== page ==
I won the award for my involvement and contributions to the library and information profession. I have spoken at various conferences both in the UK and in America on libraries in the corporate legal sector. I have also volunteered in numerous roles including as President of SLA Europe, and I have also mentored students and new entrants to the profession. I was extremely honoured to win the award and huge thanks is due to Anne Welsh, my personal tutor from UCL, and to Katharine Schopflin, a fellow volunteer at SLA Europe, both of whom very kindly nominated me!

Was the Awards Dinner your first visit to the Hall – Can you remember your first impressions?

Yes it was – in fact, I'm sorry to say that I had not heard of the Stationers' Company before being nominated for the award! I remember being absolutely stunned by the grandeur and beauty of the Hall and feeling rather humbled by having dinner in a place that was so obviously steeped in history. It was a truly spectacular evening!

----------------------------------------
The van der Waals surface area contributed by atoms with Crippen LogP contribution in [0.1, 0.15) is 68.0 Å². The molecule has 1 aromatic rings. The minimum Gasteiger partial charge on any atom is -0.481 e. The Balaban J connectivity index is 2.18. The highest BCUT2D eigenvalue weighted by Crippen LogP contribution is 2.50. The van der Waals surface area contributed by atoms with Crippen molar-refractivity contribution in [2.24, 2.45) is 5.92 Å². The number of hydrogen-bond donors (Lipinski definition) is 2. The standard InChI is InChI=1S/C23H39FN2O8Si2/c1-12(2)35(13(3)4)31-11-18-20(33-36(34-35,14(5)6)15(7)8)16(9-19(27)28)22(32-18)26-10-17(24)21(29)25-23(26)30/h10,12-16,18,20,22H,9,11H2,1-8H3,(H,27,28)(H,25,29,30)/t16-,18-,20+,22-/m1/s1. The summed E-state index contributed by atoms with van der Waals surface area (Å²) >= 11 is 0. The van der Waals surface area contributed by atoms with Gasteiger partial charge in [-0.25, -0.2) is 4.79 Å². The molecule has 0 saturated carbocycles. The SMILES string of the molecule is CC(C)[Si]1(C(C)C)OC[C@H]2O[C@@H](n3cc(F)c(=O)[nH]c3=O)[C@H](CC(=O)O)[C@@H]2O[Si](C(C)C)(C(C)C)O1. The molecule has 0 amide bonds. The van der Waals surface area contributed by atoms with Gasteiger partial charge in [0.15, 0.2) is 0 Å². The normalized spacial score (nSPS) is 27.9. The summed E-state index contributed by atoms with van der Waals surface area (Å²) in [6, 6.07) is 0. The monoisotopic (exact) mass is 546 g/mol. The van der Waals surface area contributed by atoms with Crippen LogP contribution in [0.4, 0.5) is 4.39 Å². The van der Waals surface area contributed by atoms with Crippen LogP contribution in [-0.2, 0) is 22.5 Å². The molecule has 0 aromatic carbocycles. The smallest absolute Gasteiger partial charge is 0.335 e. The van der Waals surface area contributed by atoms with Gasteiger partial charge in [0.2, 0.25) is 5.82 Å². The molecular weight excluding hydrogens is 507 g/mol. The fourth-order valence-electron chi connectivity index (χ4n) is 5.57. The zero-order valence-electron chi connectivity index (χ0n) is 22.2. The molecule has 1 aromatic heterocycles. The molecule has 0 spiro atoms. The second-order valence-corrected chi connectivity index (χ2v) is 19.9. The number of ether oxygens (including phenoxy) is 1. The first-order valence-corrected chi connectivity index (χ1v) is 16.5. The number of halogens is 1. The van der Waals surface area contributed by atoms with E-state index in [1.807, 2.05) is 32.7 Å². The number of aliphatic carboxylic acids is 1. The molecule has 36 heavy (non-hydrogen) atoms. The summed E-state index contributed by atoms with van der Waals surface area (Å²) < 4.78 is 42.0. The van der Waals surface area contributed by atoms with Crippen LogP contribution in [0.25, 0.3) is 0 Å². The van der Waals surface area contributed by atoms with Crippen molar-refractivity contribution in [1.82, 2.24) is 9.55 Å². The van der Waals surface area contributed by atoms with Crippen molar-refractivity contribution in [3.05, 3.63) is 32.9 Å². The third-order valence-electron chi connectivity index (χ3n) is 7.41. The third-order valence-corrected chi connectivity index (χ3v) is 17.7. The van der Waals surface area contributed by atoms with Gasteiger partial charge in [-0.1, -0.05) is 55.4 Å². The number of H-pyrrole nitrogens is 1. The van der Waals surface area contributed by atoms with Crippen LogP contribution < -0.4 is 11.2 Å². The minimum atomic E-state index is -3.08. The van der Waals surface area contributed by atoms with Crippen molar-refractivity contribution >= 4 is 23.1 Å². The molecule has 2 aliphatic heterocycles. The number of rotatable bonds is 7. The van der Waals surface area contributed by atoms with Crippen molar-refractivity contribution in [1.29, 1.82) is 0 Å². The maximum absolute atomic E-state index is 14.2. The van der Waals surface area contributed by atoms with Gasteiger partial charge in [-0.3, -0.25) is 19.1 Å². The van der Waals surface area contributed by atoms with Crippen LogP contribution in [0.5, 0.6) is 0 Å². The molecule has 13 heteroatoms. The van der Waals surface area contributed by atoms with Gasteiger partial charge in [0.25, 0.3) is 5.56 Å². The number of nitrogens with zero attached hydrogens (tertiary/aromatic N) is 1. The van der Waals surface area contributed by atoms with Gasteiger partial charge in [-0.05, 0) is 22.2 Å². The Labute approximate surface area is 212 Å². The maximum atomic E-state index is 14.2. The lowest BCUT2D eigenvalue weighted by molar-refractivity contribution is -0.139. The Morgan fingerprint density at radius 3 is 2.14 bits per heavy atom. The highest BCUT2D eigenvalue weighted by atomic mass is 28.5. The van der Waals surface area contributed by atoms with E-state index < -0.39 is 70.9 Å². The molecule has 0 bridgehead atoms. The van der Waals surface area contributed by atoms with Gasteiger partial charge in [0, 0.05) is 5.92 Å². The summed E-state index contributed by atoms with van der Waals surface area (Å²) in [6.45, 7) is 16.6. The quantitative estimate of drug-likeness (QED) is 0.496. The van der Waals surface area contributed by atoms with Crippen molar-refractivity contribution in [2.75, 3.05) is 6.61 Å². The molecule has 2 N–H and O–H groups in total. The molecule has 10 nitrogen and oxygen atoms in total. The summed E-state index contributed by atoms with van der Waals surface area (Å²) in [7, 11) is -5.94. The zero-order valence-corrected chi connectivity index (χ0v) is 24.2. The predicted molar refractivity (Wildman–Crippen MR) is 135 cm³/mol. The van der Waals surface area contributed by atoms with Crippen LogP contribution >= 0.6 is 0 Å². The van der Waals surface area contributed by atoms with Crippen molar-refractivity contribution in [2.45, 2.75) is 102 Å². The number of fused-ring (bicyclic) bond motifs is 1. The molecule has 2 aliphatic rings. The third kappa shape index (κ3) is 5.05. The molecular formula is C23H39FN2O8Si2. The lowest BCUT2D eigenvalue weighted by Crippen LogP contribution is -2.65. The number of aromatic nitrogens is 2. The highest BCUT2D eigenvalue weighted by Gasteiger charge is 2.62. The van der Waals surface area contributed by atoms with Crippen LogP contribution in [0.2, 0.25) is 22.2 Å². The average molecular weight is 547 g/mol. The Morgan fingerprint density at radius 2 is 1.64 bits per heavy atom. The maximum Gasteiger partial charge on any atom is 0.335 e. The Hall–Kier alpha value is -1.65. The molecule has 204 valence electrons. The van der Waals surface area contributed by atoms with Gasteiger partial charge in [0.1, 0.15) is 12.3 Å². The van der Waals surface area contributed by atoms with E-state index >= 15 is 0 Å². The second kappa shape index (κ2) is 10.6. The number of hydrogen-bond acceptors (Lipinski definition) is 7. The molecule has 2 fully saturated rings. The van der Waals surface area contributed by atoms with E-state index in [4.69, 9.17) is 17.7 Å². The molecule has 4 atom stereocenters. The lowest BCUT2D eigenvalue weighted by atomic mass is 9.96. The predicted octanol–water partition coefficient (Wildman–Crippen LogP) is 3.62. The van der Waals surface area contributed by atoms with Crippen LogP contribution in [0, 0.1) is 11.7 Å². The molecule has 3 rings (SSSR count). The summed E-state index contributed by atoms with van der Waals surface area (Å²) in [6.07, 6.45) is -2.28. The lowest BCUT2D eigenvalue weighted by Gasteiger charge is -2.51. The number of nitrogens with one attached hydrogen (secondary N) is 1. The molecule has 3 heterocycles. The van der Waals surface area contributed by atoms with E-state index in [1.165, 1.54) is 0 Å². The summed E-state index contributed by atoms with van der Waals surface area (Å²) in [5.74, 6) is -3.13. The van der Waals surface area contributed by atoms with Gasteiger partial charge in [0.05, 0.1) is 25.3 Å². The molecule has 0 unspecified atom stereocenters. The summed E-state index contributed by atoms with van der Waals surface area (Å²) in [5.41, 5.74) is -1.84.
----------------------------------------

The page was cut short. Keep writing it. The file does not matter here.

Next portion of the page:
Do you feel that storing knowledge in print has had its day and that the future will become more and more dependent on digital archives?

Some of our lawyers are absolutely wedded to print and would not part with their trusted books with their handwritten annotations and flagged pages for all the world! But these lawyers are becoming much fewer, and trainee lawyers are coming in with expectations of information being available digitally on mobile devices. For librarians, digital resources throw up myriads of new challenges; such as organising digital resource licences for multiple people instead of purchasing one print book which could be shared around the office, and the challenge of how to provide easy access to our digital resources when we no longer have a physical library where a lawyer can come and browse the bookshelves.